"Pride of ownership" isn't actually the dumbest "compensating factor" I've ever run across, but it's up there. (The ultimate is always the old depository's standby, "existing bank relationship," which generally means we need to make sure this borrower has some more cash so he can make installment payments on all the other dumb loans we made to him last year. In comparison to that, making a dumb loan because the borrower appears to spend it all at HomeDepot seems almost sensible.)
While I have to agree with Ronald Greenspan that it's the rules, not the exceptions, that are the biggest problem, I do appreciate someone pointing out that some pools apparently got issued with 5% due diligence review. I used to buy whole loan pools for a federally-chartered depository and I can remember buying a prime-quality pool from another well-capitalized depository "preferred counterparty" from whom I had bought loans for years with "only" 10% pre-purchase credit due diligence (100% pre-purchase "collateral" or closing document review). Five percent for subprime loans from New Century? That boggles the mind.
But that's the thing; I can also remember losing
deals because I wanted 20% or 30% due diligence and some other bidder would allow 10%. All over the mortgage world in 2003-2006 there were credit analysts being backed into corners by furious salespeople and traders and everyone else whose visions of the deep end of the bonus pool were evaporating when the credit people wouldn't race to the bottom on due diligence levels. You can try telling these people that you don't want to own loans that someone else doesn't want you to look at closely beforehand, but that won't work. It certainly didn't work well back in 2005 when nobody was taking any credit losses and the RE party was still white-hot. There was always someone saying, "Look, those geniuses on Wall Street will take it with 5%. What exactly is it you think you know that they don't?"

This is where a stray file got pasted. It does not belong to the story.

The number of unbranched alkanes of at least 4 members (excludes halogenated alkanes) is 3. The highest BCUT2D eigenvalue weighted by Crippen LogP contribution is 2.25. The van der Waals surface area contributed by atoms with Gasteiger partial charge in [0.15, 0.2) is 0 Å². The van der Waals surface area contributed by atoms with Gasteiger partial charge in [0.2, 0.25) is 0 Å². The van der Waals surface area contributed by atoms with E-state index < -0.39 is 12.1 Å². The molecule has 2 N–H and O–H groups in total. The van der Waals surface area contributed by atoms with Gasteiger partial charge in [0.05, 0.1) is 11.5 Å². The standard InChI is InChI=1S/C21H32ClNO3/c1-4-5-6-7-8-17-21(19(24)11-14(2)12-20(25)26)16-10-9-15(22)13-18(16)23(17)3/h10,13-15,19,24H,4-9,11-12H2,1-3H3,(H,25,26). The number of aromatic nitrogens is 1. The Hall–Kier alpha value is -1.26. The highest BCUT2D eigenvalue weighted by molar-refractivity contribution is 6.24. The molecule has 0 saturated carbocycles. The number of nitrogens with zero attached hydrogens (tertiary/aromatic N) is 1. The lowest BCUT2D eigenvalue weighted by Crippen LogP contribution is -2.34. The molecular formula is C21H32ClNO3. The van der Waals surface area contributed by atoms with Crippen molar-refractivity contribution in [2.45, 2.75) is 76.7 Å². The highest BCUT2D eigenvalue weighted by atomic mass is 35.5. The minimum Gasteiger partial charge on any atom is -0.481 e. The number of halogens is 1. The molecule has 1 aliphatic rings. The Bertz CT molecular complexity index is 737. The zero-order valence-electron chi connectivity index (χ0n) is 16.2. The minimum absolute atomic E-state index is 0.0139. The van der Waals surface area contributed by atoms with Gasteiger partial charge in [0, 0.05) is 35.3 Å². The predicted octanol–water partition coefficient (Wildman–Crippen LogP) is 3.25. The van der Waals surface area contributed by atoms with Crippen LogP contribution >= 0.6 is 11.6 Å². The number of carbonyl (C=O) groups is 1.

Wall Street basically set a standard--a terrible one--that everyone else had to compete with. I calculated a while ago
, using numbers provided by the MBA, that fraud costs in 2006 were around 18 bps on gross 2006 mortgage production. A $350 due diligence charge on a $200,000 loan is, um, 17.5 bps. Of course the real fraud costs don't show up until much later, and looking at it now that 17.5 bps on due dilly looks like quite the bargain. But it didn't look like it then to too many people.
And, of course, the whole point of AUS/low-doc/brokered transactions was to shave the $350 or thereabouts off the transaction; this is the much-vaunted "cost savings" of "innovations." Once you close a loan, no further costs can be charged to that borrower (unless, um, you get "creative" with your servicing practices). The overall logic of the situation dictated that spending that $350 out of the lender's pocket was a "waste of money."
In the case of New Century, I'd probably have been willing to believe that it was. Why pay $350 to verify that this stuff is toxic waste when a casual perusal of the data tape makes that pretty damned obvious? But that wasn't quite the reasoning the Street was using. It is, however, why I am skeptical about how far Cuomo's investigation is going to go on this "failure to disclose" grounds. The prospectus did in fact say that the pools were full of third-party originated subprime loans with no docs, absurd LTVs, and toxic product terms. If you can swallow all that, why would you have been kept up at night by the thought that a few of them exceeded even these rules?
The reality of the situation is that "pride of ownership" was a concept that made sense to buyers of securities. And a whole bunch of other rubes, dupes, scoundrels, and pigs. New Century might as well have called them "Ownership Society™ Loans" and made it a product rather than an exception. Probably they were working on that very thing (with a lot of $350 flip charts) when BK interrupted the meetings.